Date: July 26, 2012
Attention: Reporters, Editors, and Science Writers
FORT COLLINS, Colo. – What does RMRS offer reporters and science writers? In a word: access ― to scientists and their research. RMRS has a staff of personable, well-spoken researchers who enjoy sharing their discoveries.
They also produce hundreds of publications, from single-page briefing papers to longer formal research papers. There’s a wealth of material to draw from.
Whether you’re writing about the coming fire season, an ongoing fire, the aftermath of recovery, or long-term climate trends, RMRS has researchers and research to give added depth to your reporting. To arrange interviews and get the latest data, contact Cass Cairns at (970) 498-1370 or at firstname.lastname@example.org
Topics related to fire and climate change include:
- The human dimension of wildfire:
- What sorts of community fire plans work?
- How is housing growth in fire-prone areas occurring?
- How does a fire affect how people prepare for the next fire?
- How does climate change affect Indian Tribes?
- How do homeowners see the risk of fire?
- How do people respond after a fire?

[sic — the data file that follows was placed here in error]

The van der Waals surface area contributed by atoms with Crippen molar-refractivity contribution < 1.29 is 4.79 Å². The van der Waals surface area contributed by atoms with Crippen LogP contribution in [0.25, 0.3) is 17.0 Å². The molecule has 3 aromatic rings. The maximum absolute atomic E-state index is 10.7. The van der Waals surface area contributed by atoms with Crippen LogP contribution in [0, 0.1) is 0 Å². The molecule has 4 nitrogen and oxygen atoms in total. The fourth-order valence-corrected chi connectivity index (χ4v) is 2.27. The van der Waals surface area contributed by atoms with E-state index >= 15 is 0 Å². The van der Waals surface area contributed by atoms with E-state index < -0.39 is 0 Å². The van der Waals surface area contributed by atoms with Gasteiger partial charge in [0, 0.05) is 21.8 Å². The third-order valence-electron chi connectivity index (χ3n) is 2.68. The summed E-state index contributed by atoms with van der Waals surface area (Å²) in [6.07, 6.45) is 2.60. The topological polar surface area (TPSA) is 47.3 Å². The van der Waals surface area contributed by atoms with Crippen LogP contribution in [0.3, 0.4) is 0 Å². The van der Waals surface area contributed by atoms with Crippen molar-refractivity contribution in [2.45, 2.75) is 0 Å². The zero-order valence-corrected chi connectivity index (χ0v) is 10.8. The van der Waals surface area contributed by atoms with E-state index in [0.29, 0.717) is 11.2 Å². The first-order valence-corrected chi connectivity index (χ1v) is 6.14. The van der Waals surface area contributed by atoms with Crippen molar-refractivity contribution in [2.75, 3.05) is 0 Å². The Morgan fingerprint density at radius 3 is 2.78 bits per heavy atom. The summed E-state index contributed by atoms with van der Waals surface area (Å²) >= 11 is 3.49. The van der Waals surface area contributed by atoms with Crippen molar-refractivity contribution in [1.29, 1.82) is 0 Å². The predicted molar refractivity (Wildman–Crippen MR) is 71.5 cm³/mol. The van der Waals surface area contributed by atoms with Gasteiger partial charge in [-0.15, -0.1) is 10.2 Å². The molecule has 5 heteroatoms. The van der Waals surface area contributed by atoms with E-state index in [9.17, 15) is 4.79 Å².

- 50 years of fire science: the Missoula Fire Lab advances knowledge.
- How do wildfires affect erosion and stream water?
- How do fire mangers make decisions?
- How to bark beetles affect how fires burn?
- How do watersheds react to beetles? What about invasive species?
- How does climate change affect water flow in streams?
- How does climate change affect wildlife genetics?
- What about firefighter safety?
- What are the "hidden consequences" of suppressing fires?
- How can we assess fire risk?
- How do wildfires affect wildlife and fish?
- What about birds and fire?
- Do "fuel treatments" work?
What is the Rocky Mountain Research Station?
RMRS is one of five units of the U.S. Forest Service’s Research and Development arm. A staff including about 100 research scientists looks at questions vital to forest and grasslands in 12 Rocky Mountain and Great Plains states between California and Missouri, and from the Canadian border to the Mexican border. Within this area lies over half of the national forest land in the United States.
RMRS covers 12 states: Arizona, New Mexico, Nevada, Utah, Colorado, Kansas, Nebraska, North Dakota, South Dakota, Montana, Wyoming, Idaho, with offices in Fort Collins, Colo.; Missoula and Bozeman, Mont.; Boise and Moscow, Idaho; Rapid City, S.D.; Reno, Nev.; Flagstaff, Ariz.; Albuquerque, N.M.; and Logan, Ogden, and Provo, Utah.
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